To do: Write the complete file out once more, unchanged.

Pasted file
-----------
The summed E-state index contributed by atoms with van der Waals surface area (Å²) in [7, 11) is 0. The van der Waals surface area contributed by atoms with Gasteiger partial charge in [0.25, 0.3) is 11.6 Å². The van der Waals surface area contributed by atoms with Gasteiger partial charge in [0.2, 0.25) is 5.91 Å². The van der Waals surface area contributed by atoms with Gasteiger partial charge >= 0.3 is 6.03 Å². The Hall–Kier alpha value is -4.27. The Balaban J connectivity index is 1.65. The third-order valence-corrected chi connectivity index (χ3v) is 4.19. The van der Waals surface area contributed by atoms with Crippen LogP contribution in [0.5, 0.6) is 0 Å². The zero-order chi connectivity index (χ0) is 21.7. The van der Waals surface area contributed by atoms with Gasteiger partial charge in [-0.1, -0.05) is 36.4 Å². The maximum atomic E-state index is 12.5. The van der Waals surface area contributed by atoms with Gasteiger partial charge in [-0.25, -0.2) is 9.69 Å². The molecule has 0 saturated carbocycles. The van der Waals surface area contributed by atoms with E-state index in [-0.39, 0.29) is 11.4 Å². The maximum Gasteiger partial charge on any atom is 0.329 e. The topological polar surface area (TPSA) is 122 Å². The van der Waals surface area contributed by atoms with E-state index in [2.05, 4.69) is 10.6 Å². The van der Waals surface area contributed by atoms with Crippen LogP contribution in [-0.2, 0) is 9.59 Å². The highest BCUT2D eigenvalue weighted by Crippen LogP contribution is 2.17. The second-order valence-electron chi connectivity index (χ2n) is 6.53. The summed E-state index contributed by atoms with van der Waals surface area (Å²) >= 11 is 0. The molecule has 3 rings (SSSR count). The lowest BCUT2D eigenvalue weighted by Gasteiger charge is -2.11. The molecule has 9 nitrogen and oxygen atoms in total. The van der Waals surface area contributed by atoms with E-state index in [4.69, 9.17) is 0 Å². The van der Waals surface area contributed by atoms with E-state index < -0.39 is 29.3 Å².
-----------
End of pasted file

The summed E-state index contributed by atoms with van der Waals surface area (Å²) in [7, 11) is 0. The van der Waals surface area contributed by atoms with Gasteiger partial charge in [0.25, 0.3) is 11.6 Å². The van der Waals surface area contributed by atoms with Gasteiger partial charge in [0.2, 0.25) is 5.91 Å². The van der Waals surface area contributed by atoms with Gasteiger partial charge >= 0.3 is 6.03 Å². The Hall–Kier alpha value is -4.27. The Balaban J connectivity index is 1.65. The third-order valence-corrected chi connectivity index (χ3v) is 4.19. The van der Waals surface area contributed by atoms with Crippen LogP contribution in [0.5, 0.6) is 0 Å². The zero-order chi connectivity index (χ0) is 21.7. The van der Waals surface area contributed by atoms with Gasteiger partial charge in [-0.1, -0.05) is 36.4 Å². The maximum atomic E-state index is 12.5. The van der Waals surface area contributed by atoms with Gasteiger partial charge in [-0.25, -0.2) is 9.69 Å². The molecule has 0 saturated carbocycles. The van der Waals surface area contributed by atoms with E-state index in [-0.39, 0.29) is 11.4 Å². The maximum Gasteiger partial charge on any atom is 0.329 e. The topological polar surface area (TPSA) is 122 Å². The van der Waals surface area contributed by atoms with E-state index in [2.05, 4.69) is 10.6 Å². The van der Waals surface area contributed by atoms with Crippen LogP contribution in [-0.2, 0) is 9.59 Å². The highest BCUT2D eigenvalue weighted by Crippen LogP contribution is 2.17. The second-order valence-electron chi connectivity index (χ2n) is 6.53. The summed E-state index contributed by atoms with van der Waals surface area (Å²) >= 11 is 0. The molecule has 3 rings (SSSR count). The lowest BCUT2D eigenvalue weighted by Gasteiger charge is -2.11. The molecule has 9 nitrogen and oxygen atoms in total. The van der Waals surface area contributed by atoms with E-state index in [4.69, 9.17) is 0 Å². The van der Waals surface area contributed by atoms with E-state index < -0.39 is 29.3 Å².